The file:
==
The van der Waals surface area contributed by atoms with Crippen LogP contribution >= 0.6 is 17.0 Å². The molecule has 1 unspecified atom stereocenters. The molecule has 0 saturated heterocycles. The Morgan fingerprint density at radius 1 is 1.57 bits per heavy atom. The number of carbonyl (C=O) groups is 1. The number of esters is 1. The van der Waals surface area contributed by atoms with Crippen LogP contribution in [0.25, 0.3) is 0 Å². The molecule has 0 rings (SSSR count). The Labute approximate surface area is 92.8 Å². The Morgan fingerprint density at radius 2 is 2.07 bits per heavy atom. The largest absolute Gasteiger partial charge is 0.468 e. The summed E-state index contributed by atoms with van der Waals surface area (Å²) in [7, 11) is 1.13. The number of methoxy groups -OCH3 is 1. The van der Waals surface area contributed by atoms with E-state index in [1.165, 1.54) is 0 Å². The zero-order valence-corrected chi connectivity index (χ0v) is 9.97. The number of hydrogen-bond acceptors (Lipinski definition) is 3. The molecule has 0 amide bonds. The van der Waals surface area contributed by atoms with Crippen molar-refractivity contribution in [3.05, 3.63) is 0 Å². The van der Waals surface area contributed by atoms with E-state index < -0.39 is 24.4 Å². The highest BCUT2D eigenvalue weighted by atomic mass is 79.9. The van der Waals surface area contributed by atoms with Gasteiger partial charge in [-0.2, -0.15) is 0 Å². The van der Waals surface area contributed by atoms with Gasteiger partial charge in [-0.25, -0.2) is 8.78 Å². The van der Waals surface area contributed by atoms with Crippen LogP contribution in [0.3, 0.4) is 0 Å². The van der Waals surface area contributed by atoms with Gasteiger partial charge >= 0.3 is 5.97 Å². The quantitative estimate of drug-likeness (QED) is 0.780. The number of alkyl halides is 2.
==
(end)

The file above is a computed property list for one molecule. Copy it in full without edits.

The van der Waals surface area contributed by atoms with Crippen LogP contribution >= 0.6 is 17.0 Å². The molecule has 1 unspecified atom stereocenters. The molecule has 0 saturated heterocycles. The Morgan fingerprint density at radius 1 is 1.57 bits per heavy atom. The number of carbonyl (C=O) groups is 1. The number of esters is 1. The van der Waals surface area contributed by atoms with Crippen LogP contribution in [0.25, 0.3) is 0 Å². The molecule has 0 rings (SSSR count). The Labute approximate surface area is 92.8 Å². The Morgan fingerprint density at radius 2 is 2.07 bits per heavy atom. The largest absolute Gasteiger partial charge is 0.468 e. The summed E-state index contributed by atoms with van der Waals surface area (Å²) in [7, 11) is 1.13. The number of methoxy groups -OCH3 is 1. The van der Waals surface area contributed by atoms with E-state index in [1.165, 1.54) is 0 Å². The zero-order valence-corrected chi connectivity index (χ0v) is 9.97. The number of hydrogen-bond acceptors (Lipinski definition) is 3. The molecule has 0 amide bonds. The van der Waals surface area contributed by atoms with Crippen molar-refractivity contribution in [3.05, 3.63) is 0 Å². The van der Waals surface area contributed by atoms with E-state index < -0.39 is 24.4 Å². The highest BCUT2D eigenvalue weighted by atomic mass is 79.9. The van der Waals surface area contributed by atoms with Gasteiger partial charge in [-0.2, -0.15) is 0 Å². The van der Waals surface area contributed by atoms with Gasteiger partial charge in [-0.25, -0.2) is 8.78 Å². The van der Waals surface area contributed by atoms with Crippen LogP contribution in [0.3, 0.4) is 0 Å². The van der Waals surface area contributed by atoms with Gasteiger partial charge >= 0.3 is 5.97 Å². The quantitative estimate of drug-likeness (QED) is 0.780. The number of alkyl halides is 2.